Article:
Food bank serves those in need

Food bank volunteers with food to be given out Dec. 21. They are, from back, Billye Jones, Tim Brown, Dan Meek, June Floyd, Pat Thomsen, Sarah Meek and Cathy Peirolo. (Empire Press photo/Karen Larsen)

 

By Karen Larsen
Empire Press Correspondent

Giving tree gifts fill the living room of Cathy Peirolo in Douglas prior to being delivered to the food bank in four carloads. (Provided photo/Cathy Peirolo)

Waterville Food Bank Director Cathy Peirolo was at first a bit nervous that 75 children in Waterville needed Christmas gifts this year. However, she didn’t end up having anything to worry about because gift tags were all gone within three days of being placed at the two banks in town.

North Cascades Bank had a “giving tree” up and Umpqua Bank had a “giving wall” this year. People who stopped by either of the banks could choose a tag, purchase a gift for a child from ages 1 to 18, wrap it and return it to the bank by Dec. 19.

“People were extra generous this year,” Peirolo said.

Organizing those gifts — which were divided into about 90 separate packages — was a bit of a task. She brought them back to her living room and spent two days bagging them up in large sacks by family. She then labeled them carefully and brought them back to the food bank in four carloads to be given out on Dec. 21.

Peirolo said that it is more common to have tags for between 50 and 60 children.

She added that though families from other communities sometimes come to the food bank for food, the gifts were only available to children who lived in Waterville and the surrounding countryside.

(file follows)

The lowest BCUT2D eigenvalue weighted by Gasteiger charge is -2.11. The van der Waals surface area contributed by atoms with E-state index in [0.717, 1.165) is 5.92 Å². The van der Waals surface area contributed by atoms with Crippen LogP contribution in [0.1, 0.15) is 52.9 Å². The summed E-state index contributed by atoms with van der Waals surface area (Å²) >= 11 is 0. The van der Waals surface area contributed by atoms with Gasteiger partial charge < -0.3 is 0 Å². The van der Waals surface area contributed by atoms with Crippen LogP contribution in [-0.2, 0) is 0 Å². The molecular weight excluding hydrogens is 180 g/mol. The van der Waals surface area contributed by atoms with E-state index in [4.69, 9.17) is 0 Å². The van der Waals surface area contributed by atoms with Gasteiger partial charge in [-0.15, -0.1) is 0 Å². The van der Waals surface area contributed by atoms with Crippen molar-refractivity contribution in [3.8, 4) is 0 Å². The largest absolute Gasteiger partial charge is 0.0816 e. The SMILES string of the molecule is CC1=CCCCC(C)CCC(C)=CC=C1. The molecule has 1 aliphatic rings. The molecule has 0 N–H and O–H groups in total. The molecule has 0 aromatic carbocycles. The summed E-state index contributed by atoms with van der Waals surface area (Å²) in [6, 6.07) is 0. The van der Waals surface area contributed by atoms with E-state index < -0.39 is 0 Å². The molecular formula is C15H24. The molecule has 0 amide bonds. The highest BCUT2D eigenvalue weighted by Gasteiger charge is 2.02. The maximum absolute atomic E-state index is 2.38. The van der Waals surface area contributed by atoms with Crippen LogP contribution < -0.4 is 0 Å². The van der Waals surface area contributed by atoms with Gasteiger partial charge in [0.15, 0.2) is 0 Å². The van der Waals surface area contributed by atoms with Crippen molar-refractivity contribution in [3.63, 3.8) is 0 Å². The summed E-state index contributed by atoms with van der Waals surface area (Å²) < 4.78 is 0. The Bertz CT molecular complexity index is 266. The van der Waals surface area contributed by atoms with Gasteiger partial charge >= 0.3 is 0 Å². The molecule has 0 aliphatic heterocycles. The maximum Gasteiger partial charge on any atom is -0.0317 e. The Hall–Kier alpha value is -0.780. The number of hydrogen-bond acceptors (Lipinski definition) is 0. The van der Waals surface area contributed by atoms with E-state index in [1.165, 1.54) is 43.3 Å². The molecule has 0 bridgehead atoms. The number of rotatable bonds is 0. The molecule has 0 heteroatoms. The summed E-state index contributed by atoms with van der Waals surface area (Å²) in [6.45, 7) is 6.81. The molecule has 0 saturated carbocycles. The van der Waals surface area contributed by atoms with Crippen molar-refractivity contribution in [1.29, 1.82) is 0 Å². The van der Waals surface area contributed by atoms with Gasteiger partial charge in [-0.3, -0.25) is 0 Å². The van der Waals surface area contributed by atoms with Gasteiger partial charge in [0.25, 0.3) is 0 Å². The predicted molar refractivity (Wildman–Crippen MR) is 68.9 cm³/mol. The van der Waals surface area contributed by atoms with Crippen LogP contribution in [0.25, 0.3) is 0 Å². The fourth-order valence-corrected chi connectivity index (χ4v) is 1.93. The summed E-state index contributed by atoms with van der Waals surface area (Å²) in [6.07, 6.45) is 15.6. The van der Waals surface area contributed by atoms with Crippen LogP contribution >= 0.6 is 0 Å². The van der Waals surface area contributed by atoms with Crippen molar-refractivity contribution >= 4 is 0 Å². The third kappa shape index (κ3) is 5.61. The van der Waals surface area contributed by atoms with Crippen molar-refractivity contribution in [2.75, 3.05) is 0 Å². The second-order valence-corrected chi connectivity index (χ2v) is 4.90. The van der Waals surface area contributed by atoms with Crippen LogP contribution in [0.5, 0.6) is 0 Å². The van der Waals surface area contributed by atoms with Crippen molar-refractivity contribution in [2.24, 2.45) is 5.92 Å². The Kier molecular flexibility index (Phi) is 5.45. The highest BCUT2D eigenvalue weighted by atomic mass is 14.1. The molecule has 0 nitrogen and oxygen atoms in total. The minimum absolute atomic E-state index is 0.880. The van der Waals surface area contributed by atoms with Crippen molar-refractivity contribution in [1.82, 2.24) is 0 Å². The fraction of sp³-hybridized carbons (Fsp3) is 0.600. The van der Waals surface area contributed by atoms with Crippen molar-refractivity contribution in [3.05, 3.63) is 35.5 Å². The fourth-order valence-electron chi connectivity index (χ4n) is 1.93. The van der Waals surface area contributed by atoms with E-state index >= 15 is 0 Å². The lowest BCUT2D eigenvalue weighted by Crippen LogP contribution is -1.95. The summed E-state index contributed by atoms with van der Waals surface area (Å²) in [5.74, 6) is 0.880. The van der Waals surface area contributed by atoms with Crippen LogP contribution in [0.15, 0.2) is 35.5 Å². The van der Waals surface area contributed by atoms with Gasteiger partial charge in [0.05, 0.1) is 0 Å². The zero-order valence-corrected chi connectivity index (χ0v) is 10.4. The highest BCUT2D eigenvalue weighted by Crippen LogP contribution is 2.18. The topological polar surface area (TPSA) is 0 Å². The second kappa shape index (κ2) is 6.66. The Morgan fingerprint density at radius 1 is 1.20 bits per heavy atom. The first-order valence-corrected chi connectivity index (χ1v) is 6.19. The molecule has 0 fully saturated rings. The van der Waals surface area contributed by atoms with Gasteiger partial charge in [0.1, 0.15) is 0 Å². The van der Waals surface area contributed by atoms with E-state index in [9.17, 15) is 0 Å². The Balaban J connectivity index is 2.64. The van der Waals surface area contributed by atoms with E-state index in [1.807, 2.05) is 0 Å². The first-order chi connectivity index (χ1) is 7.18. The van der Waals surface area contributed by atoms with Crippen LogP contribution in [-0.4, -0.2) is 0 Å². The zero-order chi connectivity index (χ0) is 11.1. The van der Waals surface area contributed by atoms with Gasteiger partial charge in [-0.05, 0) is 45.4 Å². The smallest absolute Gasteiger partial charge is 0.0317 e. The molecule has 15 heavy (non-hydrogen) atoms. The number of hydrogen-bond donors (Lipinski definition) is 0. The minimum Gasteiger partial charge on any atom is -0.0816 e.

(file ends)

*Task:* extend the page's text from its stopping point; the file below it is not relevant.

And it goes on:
In the back room of the food bank building, volunteers Terry Larkin and Anna Kazantseva were ready to give out the bags as families came around to the back door to receive them.

Larkin said she has a passion for the children’s gifts. For some children, it may be the only gift they receive and it is important to her that no child should miss out on receiving a gift at Christmas.

“We’re so thankful for the generosity of all the people that donated,” Larkin said.

In the front room, food of all kinds was piled high on the tables and labeled with a number on each item that could be taken by individual families. Food bank volunteers gave extra items to those who they knew had large families. There were also frozen hams, donated by the Waterville Lions Club, that were distributed to local families.

Some volunteers had been busy since 9 a.m. helping to unload the Northwest Harvest truck and get food items organized on and around the tables.

Just before the building opened at 2:30 p.m., Billye Jones was preparing treat bags for the children who would arrive. Jones, who has been a volunteer for eight years, got the idea to do the bags about a year ago. She is sometimes able to use small, packaged food items that have been donated, and sometimes she buys items for the bags. Jones said that the children have come to look forward to receiving them each time.

Peirolo said that there are other volunteers who are very important to the operation of the food bank. These anonymous individuals have been removing snow from the food bank pathways and the sidewalk. She especially wanted to express appreciation for this contribution.

“We much appreciate that, but we’re never down there to see who that is,” Peirolo added.